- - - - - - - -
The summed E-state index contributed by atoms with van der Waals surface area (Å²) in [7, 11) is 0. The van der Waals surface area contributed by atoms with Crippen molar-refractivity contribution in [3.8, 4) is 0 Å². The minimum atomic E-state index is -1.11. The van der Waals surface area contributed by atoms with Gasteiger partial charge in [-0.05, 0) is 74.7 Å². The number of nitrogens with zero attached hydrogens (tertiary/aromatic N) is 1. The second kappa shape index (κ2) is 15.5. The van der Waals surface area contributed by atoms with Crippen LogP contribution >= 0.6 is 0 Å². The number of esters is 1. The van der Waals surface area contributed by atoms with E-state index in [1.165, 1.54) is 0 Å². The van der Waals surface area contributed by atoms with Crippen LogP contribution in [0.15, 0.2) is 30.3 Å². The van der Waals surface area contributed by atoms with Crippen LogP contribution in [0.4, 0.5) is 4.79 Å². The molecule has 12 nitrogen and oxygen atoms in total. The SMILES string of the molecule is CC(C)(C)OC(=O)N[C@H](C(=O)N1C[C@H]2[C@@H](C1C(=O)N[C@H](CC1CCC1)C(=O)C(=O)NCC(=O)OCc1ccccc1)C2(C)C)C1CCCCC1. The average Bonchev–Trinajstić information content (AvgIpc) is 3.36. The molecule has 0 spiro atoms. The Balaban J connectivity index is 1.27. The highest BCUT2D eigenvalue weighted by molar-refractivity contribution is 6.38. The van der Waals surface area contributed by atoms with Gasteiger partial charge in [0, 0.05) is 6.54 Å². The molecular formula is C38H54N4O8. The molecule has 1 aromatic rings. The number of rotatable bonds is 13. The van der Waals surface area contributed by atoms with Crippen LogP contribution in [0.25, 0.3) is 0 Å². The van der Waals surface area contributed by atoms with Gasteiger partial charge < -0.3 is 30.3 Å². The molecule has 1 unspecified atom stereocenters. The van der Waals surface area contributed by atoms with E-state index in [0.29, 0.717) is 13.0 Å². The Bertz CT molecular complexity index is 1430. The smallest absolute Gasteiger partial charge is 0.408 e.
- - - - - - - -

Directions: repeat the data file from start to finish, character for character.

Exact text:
The summed E-state index contributed by atoms with van der Waals surface area (Å²) in [7, 11) is 0. The van der Waals surface area contributed by atoms with Crippen molar-refractivity contribution in [3.8, 4) is 0 Å². The minimum atomic E-state index is -1.11. The van der Waals surface area contributed by atoms with Gasteiger partial charge in [-0.05, 0) is 74.7 Å². The number of nitrogens with zero attached hydrogens (tertiary/aromatic N) is 1. The second kappa shape index (κ2) is 15.5. The van der Waals surface area contributed by atoms with Crippen LogP contribution >= 0.6 is 0 Å². The number of esters is 1. The van der Waals surface area contributed by atoms with E-state index in [1.165, 1.54) is 0 Å². The van der Waals surface area contributed by atoms with Crippen LogP contribution in [0.15, 0.2) is 30.3 Å². The van der Waals surface area contributed by atoms with Crippen LogP contribution in [0.4, 0.5) is 4.79 Å². The molecule has 12 nitrogen and oxygen atoms in total. The SMILES string of the molecule is CC(C)(C)OC(=O)N[C@H](C(=O)N1C[C@H]2[C@@H](C1C(=O)N[C@H](CC1CCC1)C(=O)C(=O)NCC(=O)OCc1ccccc1)C2(C)C)C1CCCCC1. The average Bonchev–Trinajstić information content (AvgIpc) is 3.36. The molecule has 0 spiro atoms. The Balaban J connectivity index is 1.27. The highest BCUT2D eigenvalue weighted by molar-refractivity contribution is 6.38. The van der Waals surface area contributed by atoms with Gasteiger partial charge in [0, 0.05) is 6.54 Å². The molecular formula is C38H54N4O8. The molecule has 1 aromatic rings. The number of rotatable bonds is 13. The van der Waals surface area contributed by atoms with Crippen LogP contribution in [0.25, 0.3) is 0 Å². The van der Waals surface area contributed by atoms with Gasteiger partial charge < -0.3 is 30.3 Å². The molecule has 1 unspecified atom stereocenters. The van der Waals surface area contributed by atoms with E-state index in [0.29, 0.717) is 13.0 Å². The Bertz CT molecular complexity index is 1430. The smallest absolute Gasteiger partial charge is 0.408 e.